Winners of the seventh Global Shining Light Awards were announced at the Global Investigative Journalism Conference tonight in Johannesburg, South Africa. Top prizes went to gutsy investigations of missing funds in Iraq and extra-judicial killings in Nigeria, with citations of excellence to exposes of arms trafficking in Eastern Europe and complicity behind anti-Muslim riots in India.
Winners of the seventh Global Shining Light Award were announced at the Global Investigative Journalism Conference tonight in Johannesburg, South Africa. The prize honors investigative journalism conducted in a developing or transitioning country, done under threat, duress, or in the direst of conditions.
The award drew a record 211 submissions from 67 countries, more than double the number of entries in the previous GSL Award in 2015. The award this year is for stories published or broadcast between January 1, 2015 and December 31, 2016.
Two investigations were awarded first place: “Inside the Massive Extrajudicial Killings in Nigeria’s South-East” and “How the Onitsha Massacre of Pro-Biafra Supporters was Coordinated,” on extrajudicial killings of a minority ethnic group in Nigeria, by Premium Times; and “Project No. 1,” by Beladi TV channel, on corruption in Iraq’s Ministry of Education.
In addition, the judges honoured two other projects with citations of excellence: “Making a Killing,” for the joint investigation that exposed an arms pipeline between Central and Eastern Europe and the Middle East worth €1.2 billion; and “Gujarat Files: Anatomy of a Coverup,”, for an undercover investigation revealing India’s top officials’ complicity in the 2002 Gujarat Riots.
“The judges were particularly impressed with the solo investigations that were conducted with minimal resources amid real threats and intimidation,” noted Sheila Coronel, Academic Affairs Dean of the Columbia University Graduate School of Journalism, one of the judges. “By honoring the extraordinary work of these journalists at risk, we pay tribute to all the good work being done in so many places where courageous journalists keep the flame of watchdog reporting alive.”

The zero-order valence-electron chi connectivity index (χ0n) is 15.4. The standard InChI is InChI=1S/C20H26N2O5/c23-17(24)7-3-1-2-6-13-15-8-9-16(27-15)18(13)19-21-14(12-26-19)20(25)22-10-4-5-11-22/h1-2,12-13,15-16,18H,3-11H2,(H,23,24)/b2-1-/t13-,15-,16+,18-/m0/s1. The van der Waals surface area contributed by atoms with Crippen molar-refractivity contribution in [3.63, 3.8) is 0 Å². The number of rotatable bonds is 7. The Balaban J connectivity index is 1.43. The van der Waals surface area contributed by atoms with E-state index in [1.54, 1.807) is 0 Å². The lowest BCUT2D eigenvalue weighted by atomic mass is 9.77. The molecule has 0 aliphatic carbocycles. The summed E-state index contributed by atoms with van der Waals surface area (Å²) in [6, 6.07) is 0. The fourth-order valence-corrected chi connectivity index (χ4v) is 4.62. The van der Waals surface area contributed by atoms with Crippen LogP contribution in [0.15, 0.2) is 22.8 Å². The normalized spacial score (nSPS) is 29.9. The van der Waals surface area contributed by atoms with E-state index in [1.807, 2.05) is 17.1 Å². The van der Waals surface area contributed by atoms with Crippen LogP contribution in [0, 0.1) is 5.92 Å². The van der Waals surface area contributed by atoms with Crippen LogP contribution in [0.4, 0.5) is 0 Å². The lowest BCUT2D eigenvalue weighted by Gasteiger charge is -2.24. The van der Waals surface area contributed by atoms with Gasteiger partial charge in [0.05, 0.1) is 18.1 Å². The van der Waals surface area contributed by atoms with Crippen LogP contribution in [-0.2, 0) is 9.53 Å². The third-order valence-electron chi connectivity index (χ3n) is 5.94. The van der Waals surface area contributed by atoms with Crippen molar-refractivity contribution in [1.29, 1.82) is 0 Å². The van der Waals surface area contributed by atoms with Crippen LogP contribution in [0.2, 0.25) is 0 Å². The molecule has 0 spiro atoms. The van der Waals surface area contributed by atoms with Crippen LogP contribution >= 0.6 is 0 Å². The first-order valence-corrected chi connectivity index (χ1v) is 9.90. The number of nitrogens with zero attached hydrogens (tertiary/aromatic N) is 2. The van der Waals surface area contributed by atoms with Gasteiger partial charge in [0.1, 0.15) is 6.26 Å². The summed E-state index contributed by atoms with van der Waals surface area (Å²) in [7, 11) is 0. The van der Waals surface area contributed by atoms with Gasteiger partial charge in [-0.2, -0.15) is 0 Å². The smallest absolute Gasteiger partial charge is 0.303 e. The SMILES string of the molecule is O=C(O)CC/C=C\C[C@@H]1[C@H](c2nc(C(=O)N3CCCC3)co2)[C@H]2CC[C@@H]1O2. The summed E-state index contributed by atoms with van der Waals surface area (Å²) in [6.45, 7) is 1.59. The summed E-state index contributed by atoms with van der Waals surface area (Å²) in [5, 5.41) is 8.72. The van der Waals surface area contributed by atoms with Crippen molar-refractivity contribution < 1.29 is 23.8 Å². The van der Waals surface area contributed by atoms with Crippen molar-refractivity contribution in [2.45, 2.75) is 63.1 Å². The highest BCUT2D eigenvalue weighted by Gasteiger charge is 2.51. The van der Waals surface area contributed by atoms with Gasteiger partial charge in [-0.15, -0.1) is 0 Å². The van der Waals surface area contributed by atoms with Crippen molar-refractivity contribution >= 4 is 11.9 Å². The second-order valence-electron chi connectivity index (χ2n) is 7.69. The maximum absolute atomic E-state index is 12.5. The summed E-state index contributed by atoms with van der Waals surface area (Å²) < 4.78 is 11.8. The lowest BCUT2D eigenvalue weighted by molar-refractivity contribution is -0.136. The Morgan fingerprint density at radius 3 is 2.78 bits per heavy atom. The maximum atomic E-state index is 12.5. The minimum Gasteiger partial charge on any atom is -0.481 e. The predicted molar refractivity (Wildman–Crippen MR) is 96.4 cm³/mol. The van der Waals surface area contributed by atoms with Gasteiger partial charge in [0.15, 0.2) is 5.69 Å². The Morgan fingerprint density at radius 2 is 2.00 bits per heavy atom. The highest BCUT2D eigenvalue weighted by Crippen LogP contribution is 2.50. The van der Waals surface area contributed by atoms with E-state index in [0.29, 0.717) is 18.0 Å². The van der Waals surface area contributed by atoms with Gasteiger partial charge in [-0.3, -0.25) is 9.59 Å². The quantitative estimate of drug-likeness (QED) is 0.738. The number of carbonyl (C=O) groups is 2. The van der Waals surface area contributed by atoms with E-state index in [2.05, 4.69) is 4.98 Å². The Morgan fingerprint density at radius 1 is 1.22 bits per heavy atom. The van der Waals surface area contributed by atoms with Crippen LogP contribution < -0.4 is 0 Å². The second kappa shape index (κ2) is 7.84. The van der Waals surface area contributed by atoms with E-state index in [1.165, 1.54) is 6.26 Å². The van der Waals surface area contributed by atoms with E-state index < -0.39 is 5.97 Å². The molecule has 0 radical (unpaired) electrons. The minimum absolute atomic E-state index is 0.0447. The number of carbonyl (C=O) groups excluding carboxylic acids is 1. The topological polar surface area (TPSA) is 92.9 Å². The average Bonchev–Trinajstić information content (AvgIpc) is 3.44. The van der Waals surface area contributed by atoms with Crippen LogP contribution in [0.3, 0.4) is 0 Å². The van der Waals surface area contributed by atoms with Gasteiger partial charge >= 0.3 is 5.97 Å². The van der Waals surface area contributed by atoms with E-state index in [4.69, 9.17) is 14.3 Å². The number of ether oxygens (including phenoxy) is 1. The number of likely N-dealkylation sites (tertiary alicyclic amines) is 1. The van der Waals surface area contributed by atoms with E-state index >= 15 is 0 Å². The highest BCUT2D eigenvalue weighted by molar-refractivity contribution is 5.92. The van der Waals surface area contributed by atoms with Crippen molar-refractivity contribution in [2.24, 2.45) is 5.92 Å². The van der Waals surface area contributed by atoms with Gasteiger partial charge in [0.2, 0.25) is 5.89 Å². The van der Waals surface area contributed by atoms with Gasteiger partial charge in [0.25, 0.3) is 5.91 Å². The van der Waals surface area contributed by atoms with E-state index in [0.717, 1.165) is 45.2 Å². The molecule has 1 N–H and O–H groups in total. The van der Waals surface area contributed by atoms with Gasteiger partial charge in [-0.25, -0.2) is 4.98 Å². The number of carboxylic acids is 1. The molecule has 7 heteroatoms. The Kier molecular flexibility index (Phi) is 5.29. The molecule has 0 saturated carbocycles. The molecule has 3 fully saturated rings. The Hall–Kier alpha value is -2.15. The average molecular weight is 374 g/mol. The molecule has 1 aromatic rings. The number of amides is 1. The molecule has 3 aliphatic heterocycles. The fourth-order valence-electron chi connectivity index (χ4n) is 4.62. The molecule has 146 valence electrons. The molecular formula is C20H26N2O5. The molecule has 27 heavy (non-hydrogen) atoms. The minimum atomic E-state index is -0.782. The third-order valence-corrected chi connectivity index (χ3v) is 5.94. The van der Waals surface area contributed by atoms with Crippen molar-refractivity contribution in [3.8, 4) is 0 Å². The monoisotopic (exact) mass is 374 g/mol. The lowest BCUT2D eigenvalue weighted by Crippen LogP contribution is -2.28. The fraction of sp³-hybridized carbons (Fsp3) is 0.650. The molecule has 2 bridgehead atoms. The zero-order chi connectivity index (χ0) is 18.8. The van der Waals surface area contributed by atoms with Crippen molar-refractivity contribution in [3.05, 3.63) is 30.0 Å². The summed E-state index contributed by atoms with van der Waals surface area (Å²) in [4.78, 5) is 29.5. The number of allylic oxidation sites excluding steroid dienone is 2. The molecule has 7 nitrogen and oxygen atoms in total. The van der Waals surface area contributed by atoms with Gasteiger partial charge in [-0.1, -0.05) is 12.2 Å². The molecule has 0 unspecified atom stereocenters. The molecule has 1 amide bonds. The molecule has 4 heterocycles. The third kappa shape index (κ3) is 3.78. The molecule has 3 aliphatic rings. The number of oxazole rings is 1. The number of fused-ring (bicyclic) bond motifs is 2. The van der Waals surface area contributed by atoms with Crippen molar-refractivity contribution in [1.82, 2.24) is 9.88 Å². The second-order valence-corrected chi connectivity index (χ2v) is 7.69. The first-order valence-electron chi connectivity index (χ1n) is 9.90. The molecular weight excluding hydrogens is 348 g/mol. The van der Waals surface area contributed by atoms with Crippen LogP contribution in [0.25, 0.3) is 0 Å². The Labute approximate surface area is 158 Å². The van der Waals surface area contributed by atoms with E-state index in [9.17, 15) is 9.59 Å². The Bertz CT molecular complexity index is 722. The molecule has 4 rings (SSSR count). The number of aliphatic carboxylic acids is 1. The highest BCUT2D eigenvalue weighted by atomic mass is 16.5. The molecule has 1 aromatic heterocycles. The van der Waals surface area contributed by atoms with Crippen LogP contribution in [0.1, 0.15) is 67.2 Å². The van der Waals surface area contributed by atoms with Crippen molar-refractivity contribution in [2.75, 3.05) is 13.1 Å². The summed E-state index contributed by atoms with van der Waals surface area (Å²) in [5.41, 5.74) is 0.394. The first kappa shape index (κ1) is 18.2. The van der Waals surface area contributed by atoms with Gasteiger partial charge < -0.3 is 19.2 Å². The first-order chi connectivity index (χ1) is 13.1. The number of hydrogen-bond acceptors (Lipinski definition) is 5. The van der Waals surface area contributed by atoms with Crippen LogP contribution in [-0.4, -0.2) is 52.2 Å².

“The competition this year was extraordinary,” notes David E. Kaplan, executive director of the Global Investigative Journalism Network, which sponsors the awards. “Despite the global backlash against quality journalism, this shows that investigative reporting is alive and well around the world.”
The winners were chosen from a dozen finalists from 11 countries, and included exposing false claims of a corruption crackdown in Serbia, gold smuggling in Peru, land theft in Brazil, judicial bribery in Ghana, financial manipulation in China, vigilante killings in India, military conscript murders in Egypt, and corruption among Azerbaijan’s ruling family.
An international panel of judges selected this year’s winners and found the competition extraordinary.
The Winners Are:
“Inside the Massive Extrajudicial Killings in Nigeria’s South-East” and “How the Onitsha Massacre of Pro-Biafra Supporters was Coordinated,” Premium Times, Nigeria (2016). Reporter: Emmanuel Mayah; Editor: Musikilu Mojeed
A two-month long investigation by Mayah uncovered multiple mass graves, lending support to allegations that police and military forces have been targeting a minority ethnic group for abuse and extrajudicial killings. Following reports that included photo evidence, human rights groups called for an independent probe and the army announced another investigation.
“Project No. 1,”Beladi TV channel, Iraq (2016), Investigation: Asaad Al-Zalzali; Photography: Thaer Khalid
When $200 million allocated for public schools in Iraq went missing, reporter Al-Zalzali followed the money, which led him to a bank and to another country. The story exposed the magnitude of corruption in the country’s Ministry of Education and led to a conviction and a settlement that returned half the stolen money.
Citation of Excellence
“Making a Killing,” Balkan Investigative Reporting Network and the Organized Crime and Corruption Reporting Project (2016) Reporters: Lawrence Marzouk, Ivan Angelovski and Miranda Patrucic; Additional reporting: Atanas Tchobanov, Dusica Tomovic, Jelena Cosic, Jelena Svircic, Lindita Cela, RISE Moldova, Pavla Holcova, Stevan Dojcinovic and Pavle Petrovic; Editors: Drew Sullivan, Jody McPhillips, Rosemary Armao, Gordana Igric and Anita Rice.
The joint investigation uncovered an arms pipeline between Central and Eastern Europe and the Middle East worth €1.2 billion. The weapons flow, reporters found, were being financed by Saudi Arabia, Jordan, the UAE and Turkey, and systematically diverted to extremist groups, including the Islamic State.
After the story was published, the European Union announced it would monitor the flow of weapons and several countries reviewed their policies.